Thankfully, I have only ever seen this once. The foal died a few hours later, despite the vet being (unexpectedly) present as the mare started to foal. We did everything possible, but to no avail. The mare has since had a healthy foal and is nearly due with another.
Basically, the end of the placenta doesn't open to allow the foal out, but comes away with the foal inside, appearing as a red bag, with a "star" on the end.
My question is, what causes this? The year I saw it, one other stud had five cases. I've heard too much protien in the diet can cause it, but as the mare in question was fed the same as all our mares are, I can only wonder if there are other factors.
This question has been bothering me for a couple of years, now, and I wondered if anyone has more information for me.
Rooty (Unregistered Guest) Unregistered guest
Posted on Wednesday, August 17, 2005 - 01:00 pm:
We have had 2 of them. The first wasn't a classic red bag, but was a premature separation of the placenta. The foal had broken through the placenta (but was still in the sac), however at some point early in the delivery the placenta detached and was at the foal's shoulders. It was delivered at the same time as the foal. Luckily I was there and got the sac opened and the foal breathing and delivered promptly. She's 3 now. The vet felt that it was because the mare was a maiden, and at least according to him, while it's not a common occurence for maidens, that's when it tends to happen most often if it's going to happen. The second time was a classic red bag delivery, again luckily someone was there and got everything open and the foal delivered and breathing. In this case the mare hemorraged and died within 24 hours and the vet felt that the red bad delivery and the hemorrage were related events. This was her 5th foal that we knew about, but her earlier history was sketchy, so her exact age and number of foals weren't known for certain. The foal survived and is a happy, healthy yearling now. I have heard about a relationship between retained placentas and I think it was selenium deficiency, but am not sure about detached placentas.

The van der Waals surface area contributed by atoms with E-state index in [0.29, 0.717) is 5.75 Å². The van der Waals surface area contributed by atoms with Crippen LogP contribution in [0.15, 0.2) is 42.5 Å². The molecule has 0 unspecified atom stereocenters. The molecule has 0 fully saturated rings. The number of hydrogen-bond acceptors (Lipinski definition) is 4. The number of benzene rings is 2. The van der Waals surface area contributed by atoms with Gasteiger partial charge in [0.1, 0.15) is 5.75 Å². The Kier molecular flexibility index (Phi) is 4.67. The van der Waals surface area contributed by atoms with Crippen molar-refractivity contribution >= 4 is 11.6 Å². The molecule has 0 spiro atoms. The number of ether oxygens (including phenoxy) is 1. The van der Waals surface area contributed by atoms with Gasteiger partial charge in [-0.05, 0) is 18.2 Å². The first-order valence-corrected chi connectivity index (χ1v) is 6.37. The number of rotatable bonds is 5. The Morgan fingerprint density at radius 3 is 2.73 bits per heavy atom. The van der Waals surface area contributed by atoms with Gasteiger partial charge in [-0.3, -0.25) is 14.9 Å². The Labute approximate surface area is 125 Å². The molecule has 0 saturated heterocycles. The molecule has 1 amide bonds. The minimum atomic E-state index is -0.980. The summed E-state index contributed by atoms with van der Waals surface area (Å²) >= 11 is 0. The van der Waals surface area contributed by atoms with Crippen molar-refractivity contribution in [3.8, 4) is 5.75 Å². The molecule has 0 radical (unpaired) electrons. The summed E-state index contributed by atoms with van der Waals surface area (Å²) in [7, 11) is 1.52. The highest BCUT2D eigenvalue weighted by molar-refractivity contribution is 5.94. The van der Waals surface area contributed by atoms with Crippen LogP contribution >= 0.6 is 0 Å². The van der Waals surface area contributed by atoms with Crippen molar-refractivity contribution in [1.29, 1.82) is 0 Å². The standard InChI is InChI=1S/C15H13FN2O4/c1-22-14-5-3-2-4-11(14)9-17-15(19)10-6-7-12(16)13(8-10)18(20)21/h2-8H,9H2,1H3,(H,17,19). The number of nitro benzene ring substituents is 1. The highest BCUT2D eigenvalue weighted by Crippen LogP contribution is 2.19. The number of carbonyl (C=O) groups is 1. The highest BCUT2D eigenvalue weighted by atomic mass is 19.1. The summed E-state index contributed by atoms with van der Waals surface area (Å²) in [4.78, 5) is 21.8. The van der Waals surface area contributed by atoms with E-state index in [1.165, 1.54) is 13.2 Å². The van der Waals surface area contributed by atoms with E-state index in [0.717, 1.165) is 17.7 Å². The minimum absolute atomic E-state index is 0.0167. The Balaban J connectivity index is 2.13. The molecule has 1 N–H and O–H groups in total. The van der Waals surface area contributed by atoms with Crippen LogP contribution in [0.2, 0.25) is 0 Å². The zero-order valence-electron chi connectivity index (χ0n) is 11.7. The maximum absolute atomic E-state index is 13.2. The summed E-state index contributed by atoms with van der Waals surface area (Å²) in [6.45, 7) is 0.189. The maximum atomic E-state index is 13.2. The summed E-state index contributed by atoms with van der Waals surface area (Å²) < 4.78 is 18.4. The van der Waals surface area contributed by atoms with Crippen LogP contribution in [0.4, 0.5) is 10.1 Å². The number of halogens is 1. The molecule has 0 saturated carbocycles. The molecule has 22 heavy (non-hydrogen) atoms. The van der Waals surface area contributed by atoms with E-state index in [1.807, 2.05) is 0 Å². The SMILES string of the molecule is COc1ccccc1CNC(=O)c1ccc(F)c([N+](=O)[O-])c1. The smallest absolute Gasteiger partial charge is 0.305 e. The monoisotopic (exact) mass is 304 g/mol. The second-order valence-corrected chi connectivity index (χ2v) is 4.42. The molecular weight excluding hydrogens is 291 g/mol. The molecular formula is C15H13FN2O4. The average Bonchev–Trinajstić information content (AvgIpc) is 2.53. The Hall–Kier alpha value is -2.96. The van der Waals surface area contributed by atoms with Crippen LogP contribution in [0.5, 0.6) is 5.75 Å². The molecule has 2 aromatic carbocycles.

As I can definitely rule out the other two, it seems Placcenitis may have been the cause. She appeared normal and healthy at all times through the pregnancy, but I do remember she was way larger than normal close to term. The foal was enormous and we got it breathing, but it appeared a bit dummy. Plus the mare had been sedated heavily to allow help with the birth as she was frantic and spinning around up and down etc. Not her usual foaling behaviour at all. So the foal was given plasma and seemed to be improving, then just died. All up a very bad day.
Thanks very much for that information.
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